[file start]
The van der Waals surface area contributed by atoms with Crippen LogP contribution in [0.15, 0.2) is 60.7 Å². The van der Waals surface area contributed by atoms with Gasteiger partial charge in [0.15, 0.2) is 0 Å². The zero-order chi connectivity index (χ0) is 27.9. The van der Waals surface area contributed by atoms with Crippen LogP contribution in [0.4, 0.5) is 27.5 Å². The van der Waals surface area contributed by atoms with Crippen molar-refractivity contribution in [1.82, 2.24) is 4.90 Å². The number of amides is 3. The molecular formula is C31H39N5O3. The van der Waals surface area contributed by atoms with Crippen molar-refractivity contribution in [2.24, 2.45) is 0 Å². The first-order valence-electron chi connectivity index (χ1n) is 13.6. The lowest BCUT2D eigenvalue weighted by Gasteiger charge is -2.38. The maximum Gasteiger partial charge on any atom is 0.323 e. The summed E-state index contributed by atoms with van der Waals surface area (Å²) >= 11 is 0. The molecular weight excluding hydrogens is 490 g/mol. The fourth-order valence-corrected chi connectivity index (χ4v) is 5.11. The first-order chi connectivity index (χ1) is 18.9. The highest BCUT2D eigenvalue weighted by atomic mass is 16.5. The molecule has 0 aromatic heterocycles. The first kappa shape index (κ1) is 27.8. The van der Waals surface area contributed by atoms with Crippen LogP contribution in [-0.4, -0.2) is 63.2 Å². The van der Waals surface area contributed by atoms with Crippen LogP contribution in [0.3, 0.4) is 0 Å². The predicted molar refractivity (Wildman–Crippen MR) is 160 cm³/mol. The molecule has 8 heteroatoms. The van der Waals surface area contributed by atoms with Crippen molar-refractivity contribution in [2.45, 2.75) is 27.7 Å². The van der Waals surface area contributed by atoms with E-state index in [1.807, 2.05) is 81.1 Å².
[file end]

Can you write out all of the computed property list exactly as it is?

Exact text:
The van der Waals surface area contributed by atoms with Crippen LogP contribution in [0.15, 0.2) is 60.7 Å². The van der Waals surface area contributed by atoms with Gasteiger partial charge in [0.15, 0.2) is 0 Å². The zero-order chi connectivity index (χ0) is 27.9. The van der Waals surface area contributed by atoms with Crippen LogP contribution in [0.4, 0.5) is 27.5 Å². The van der Waals surface area contributed by atoms with Crippen molar-refractivity contribution in [1.82, 2.24) is 4.90 Å². The number of amides is 3. The molecular formula is C31H39N5O3. The van der Waals surface area contributed by atoms with Crippen molar-refractivity contribution in [2.24, 2.45) is 0 Å². The first-order valence-electron chi connectivity index (χ1n) is 13.6. The lowest BCUT2D eigenvalue weighted by Gasteiger charge is -2.38. The maximum Gasteiger partial charge on any atom is 0.323 e. The summed E-state index contributed by atoms with van der Waals surface area (Å²) >= 11 is 0. The molecular weight excluding hydrogens is 490 g/mol. The fourth-order valence-corrected chi connectivity index (χ4v) is 5.11. The first-order chi connectivity index (χ1) is 18.9. The highest BCUT2D eigenvalue weighted by atomic mass is 16.5. The molecule has 0 aromatic heterocycles. The first kappa shape index (κ1) is 27.8. The van der Waals surface area contributed by atoms with Crippen LogP contribution in [-0.4, -0.2) is 63.2 Å². The van der Waals surface area contributed by atoms with Crippen LogP contribution in [0.3, 0.4) is 0 Å². The predicted molar refractivity (Wildman–Crippen MR) is 160 cm³/mol. The molecule has 8 heteroatoms. The van der Waals surface area contributed by atoms with Crippen molar-refractivity contribution in [2.45, 2.75) is 27.7 Å². The van der Waals surface area contributed by atoms with E-state index in [1.807, 2.05) is 81.1 Å².